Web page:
But I know this is a weak reason, and I’ve done less with the same expectation of emotional impact. Les Miserables is the perfect example of this.

Reason 2: The Inability to Watch Each Episode in Order

One of the tragedies of Doctor Who is that the BBC didn’t have the foresight to preserve the early seasons, and we have 96 missing episodes with 26 incomplete serials. One missing episode is the First Doctor’s final episode where he regenerates. The bad news is that it’s highly unlikely that we will ever have all the missing episodes; the good news is that some are still popping up as just this month eleven episodes were announced as recovered. These gaps present a problem for me because as I’ve mentioned before, I am a completionist who prefers to watch/read/listen to things in the production/release order.

It is rare, nowadays, that I don’t start with book one or episode one of a series. My most recent exceptions to this were the new Doctor Who as I’ve already explained above and NCIS which my roommate got me into by constantly playing season one for background noise. Neither of these is recent. I’m someone who will not care that each book/episode is meant to stand alone; I will read/watch in order. Which I can’t do with Classic Who. Though technically when it comes to Doctor Who, I’ve already started in the middle.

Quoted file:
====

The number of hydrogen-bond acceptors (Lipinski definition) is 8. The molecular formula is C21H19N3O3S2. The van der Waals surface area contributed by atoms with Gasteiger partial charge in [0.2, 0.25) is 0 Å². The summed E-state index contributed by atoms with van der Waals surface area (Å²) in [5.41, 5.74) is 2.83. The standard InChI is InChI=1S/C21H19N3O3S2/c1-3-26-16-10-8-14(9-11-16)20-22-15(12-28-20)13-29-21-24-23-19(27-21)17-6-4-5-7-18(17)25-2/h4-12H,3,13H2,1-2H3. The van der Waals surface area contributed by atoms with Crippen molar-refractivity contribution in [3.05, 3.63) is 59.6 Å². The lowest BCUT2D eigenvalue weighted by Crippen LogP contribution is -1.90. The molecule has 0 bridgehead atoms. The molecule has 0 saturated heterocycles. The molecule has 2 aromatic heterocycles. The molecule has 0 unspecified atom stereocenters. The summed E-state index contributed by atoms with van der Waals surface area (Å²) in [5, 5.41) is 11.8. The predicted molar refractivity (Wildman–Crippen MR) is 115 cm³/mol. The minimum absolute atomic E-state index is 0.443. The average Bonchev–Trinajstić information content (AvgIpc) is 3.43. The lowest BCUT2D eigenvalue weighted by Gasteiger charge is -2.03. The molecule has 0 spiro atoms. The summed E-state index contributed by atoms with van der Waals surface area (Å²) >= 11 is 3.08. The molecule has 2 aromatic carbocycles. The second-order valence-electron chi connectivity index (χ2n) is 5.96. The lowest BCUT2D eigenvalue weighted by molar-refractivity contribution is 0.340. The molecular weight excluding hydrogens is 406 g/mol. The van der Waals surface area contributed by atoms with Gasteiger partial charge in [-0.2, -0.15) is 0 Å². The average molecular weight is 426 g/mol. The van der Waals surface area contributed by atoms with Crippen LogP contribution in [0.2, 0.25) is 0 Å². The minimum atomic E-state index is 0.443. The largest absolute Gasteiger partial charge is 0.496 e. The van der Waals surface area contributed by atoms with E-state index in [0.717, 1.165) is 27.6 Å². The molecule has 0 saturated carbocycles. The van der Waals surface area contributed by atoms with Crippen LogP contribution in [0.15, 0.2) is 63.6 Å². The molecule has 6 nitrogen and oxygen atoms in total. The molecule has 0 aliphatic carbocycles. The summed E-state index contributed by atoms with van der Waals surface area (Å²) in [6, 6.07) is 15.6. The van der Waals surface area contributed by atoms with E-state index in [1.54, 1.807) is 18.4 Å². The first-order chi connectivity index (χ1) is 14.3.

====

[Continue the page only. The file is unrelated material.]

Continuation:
Reason 3: Where to Start?

Now this chart shows, there are multiple start points for Classic Who. The question becomes where do I start?

If I’m going to accept that each Doctor represents a starting point instead of focusing on the entirety of Doctor Who’s original run (plus attempted 90s revival), then I have to carefully consider where to start. Obvious Doctors One and Two are out; they are missing episodes and it would frustrate me that there are stories that I would be missing. I could start with the Fourth Doctor, he is the longest running and most iconic of the Doctors, but Sarah Jane Smith started as a companion for the Third Doctor, and that would mess with my need to see things in order because I would be missing the beginning of her story. And I could find similar excuses for the other Doctors. Eight especially because his movie begins with Seven’s regeneration. So I would still start with the Third Doctor and think back to the two that I had to skip.

In Conclusion

My reasons for not watching Classic Who can be deemed as pointless excuses, but are really important to me. However, the biggest one is simply that all of the released Classic Who serials aren’t available on Netflix, and I don’t have the financial resources to buy them. So for now Classic Who is on my someday list.